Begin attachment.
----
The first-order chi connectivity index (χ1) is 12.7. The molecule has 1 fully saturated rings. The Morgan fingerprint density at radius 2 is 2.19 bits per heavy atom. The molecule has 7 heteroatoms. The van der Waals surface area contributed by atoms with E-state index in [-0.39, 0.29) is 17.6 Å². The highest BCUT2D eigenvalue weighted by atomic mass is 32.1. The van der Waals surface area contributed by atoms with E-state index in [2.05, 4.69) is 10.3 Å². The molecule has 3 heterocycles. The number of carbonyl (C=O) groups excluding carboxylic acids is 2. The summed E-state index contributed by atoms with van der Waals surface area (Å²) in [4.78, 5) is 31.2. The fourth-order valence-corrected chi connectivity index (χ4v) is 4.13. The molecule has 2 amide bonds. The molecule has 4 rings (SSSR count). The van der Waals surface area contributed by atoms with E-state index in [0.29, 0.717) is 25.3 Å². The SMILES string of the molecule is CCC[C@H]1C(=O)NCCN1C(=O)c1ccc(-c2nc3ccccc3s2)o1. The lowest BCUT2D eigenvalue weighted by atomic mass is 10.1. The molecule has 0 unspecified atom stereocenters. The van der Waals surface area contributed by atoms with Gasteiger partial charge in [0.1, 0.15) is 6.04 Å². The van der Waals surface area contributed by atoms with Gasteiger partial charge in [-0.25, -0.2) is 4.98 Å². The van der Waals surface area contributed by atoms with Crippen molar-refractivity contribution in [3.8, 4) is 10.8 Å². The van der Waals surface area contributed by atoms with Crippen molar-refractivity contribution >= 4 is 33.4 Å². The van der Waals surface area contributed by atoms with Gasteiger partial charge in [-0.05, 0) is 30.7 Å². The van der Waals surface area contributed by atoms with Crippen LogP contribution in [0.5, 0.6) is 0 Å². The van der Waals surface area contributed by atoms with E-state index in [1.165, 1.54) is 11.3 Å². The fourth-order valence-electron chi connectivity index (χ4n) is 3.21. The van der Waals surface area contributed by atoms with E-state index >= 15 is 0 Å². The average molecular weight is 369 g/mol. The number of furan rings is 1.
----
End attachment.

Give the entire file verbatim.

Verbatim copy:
The first-order chi connectivity index (χ1) is 12.7. The molecule has 1 fully saturated rings. The Morgan fingerprint density at radius 2 is 2.19 bits per heavy atom. The molecule has 7 heteroatoms. The van der Waals surface area contributed by atoms with E-state index in [-0.39, 0.29) is 17.6 Å². The highest BCUT2D eigenvalue weighted by atomic mass is 32.1. The van der Waals surface area contributed by atoms with E-state index in [2.05, 4.69) is 10.3 Å². The molecule has 3 heterocycles. The number of carbonyl (C=O) groups excluding carboxylic acids is 2. The summed E-state index contributed by atoms with van der Waals surface area (Å²) in [4.78, 5) is 31.2. The fourth-order valence-corrected chi connectivity index (χ4v) is 4.13. The molecule has 2 amide bonds. The molecule has 4 rings (SSSR count). The van der Waals surface area contributed by atoms with E-state index in [0.29, 0.717) is 25.3 Å². The SMILES string of the molecule is CCC[C@H]1C(=O)NCCN1C(=O)c1ccc(-c2nc3ccccc3s2)o1. The lowest BCUT2D eigenvalue weighted by atomic mass is 10.1. The molecule has 0 unspecified atom stereocenters. The van der Waals surface area contributed by atoms with Gasteiger partial charge in [0.1, 0.15) is 6.04 Å². The van der Waals surface area contributed by atoms with Gasteiger partial charge in [-0.25, -0.2) is 4.98 Å². The van der Waals surface area contributed by atoms with Crippen molar-refractivity contribution in [3.8, 4) is 10.8 Å². The van der Waals surface area contributed by atoms with Crippen molar-refractivity contribution >= 4 is 33.4 Å². The van der Waals surface area contributed by atoms with Gasteiger partial charge in [-0.05, 0) is 30.7 Å². The van der Waals surface area contributed by atoms with Crippen LogP contribution in [0.5, 0.6) is 0 Å². The van der Waals surface area contributed by atoms with E-state index in [1.165, 1.54) is 11.3 Å². The fourth-order valence-electron chi connectivity index (χ4n) is 3.21. The van der Waals surface area contributed by atoms with E-state index >= 15 is 0 Å². The average molecular weight is 369 g/mol. The number of furan rings is 1.